I am expecting a offer of a home loan from Nat West. My intention is to retain the legal services of a Licensed Conveyancer in King's Cross. Does the Nat West Solicitor panel exclude Licensed Conveyancers?
The Nat West approved solicitor list is, like many other lenders, represented by the CML or Building Society Association, open to Licensed Conveyancers regulated by the Council of Licensed Conveyancers.
I do hope you can assist me. My King's Cross lawyer is assuring me that he is legally obliged toapply for King's Cross conveyancing searches becausethe firm are on the HSBCsolicitor panel. These King's Cross checks cost a lot of money can this be avoided?
Unfortunately both you and your lawyer have little choice here. Given that you are taking out a loan with a bank your conveyancer has to comply with their conditions as set out in their version of the CML Conveyancing Handbook. Your solicitor would have previously signed the Terms and Conditions of your bank’s conveyancing panel appointment which obliges them to comply with the Council of Mortgage Lenders’ Handbook provisions . Even if you were a cash buyer you would be ill advised not to carry out King's Cross conveyancing searches.
When does exchange of contracts happen for residential conveyancing in King's Cross and am I required to be at the solicitors branch?
If you are in close proximity to one of the conveyancing solicitors in King's Cross you are invited in to sign documents. However, the lender approved solicitors we work with provide a countrywide conveyancing service and give just as comprehensive and professional a job for you when dealing with you electronically. The executing of the sale agreement is not the point of no return. Signing on the dotted line simply enables the solicitor to exchange contracts when the time is right, which will usually be very shortly after signing. The exchange process is nowadays normally dealt with by telephone and can be very rapid, although where an extended "chain" is in play, since the process requires the relevant party's solicitor (not necessarily a conveyancing solicitor in King's Cross)to be in the office at the appropriate time.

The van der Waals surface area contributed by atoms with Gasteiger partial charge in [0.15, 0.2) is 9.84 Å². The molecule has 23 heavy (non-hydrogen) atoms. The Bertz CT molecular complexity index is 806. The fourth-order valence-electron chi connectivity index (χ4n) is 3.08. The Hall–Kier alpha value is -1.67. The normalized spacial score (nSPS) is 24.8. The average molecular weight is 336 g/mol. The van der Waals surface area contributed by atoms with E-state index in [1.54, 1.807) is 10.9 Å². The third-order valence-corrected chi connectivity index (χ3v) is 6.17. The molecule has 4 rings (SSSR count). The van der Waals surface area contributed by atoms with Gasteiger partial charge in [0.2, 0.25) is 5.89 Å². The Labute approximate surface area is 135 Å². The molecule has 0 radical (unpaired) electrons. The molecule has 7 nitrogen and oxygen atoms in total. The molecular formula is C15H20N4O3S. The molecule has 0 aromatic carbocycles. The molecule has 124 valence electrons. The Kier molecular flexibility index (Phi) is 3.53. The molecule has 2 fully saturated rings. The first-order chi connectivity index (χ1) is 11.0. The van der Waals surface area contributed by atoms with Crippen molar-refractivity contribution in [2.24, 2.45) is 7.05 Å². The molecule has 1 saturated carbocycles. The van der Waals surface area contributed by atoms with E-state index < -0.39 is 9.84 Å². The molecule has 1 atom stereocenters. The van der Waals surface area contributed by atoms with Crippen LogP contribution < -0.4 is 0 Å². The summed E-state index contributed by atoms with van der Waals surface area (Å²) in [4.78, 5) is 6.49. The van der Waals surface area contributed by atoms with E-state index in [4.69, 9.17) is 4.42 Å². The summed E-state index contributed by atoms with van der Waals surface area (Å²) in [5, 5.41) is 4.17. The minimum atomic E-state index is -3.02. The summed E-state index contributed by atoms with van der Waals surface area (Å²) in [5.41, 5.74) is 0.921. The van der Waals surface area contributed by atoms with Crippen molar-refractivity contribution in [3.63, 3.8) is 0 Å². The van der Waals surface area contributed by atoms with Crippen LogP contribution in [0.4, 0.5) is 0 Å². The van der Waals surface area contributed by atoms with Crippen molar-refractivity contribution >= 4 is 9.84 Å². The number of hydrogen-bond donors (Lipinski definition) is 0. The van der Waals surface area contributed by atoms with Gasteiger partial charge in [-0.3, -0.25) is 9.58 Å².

I had intended to instruct a property lawyer in King's Cross for our house purchase. Our financial adviser has since advised us that our mortgage company Santander won't deal with them. Why is this not regarded as unfair competition?
A bank can insist on a panel solicitor act for it. You would be expected to meet the charges for this. Please make use of our tool to choose a solicitor to carry conveyancing in King's Cross on the Santander conveyancing panel.
What is your number one tip for choosing a conveyancing solicitor in King's Cross
Do not opt for the lowest King's Cross conveyancing quote. You really do get what you pay for when it comes to conveyancing solicitors. A cheap quote may mean that the conveyancing solicitor is handling a lot of jobs at one time and you won’t get the quality of service and the attention that you need. It is, however, wise to use a conveyancer who has a fixed fee on a no sale, no fee basis. This way, you go into the conveyancing with your eyes wide open.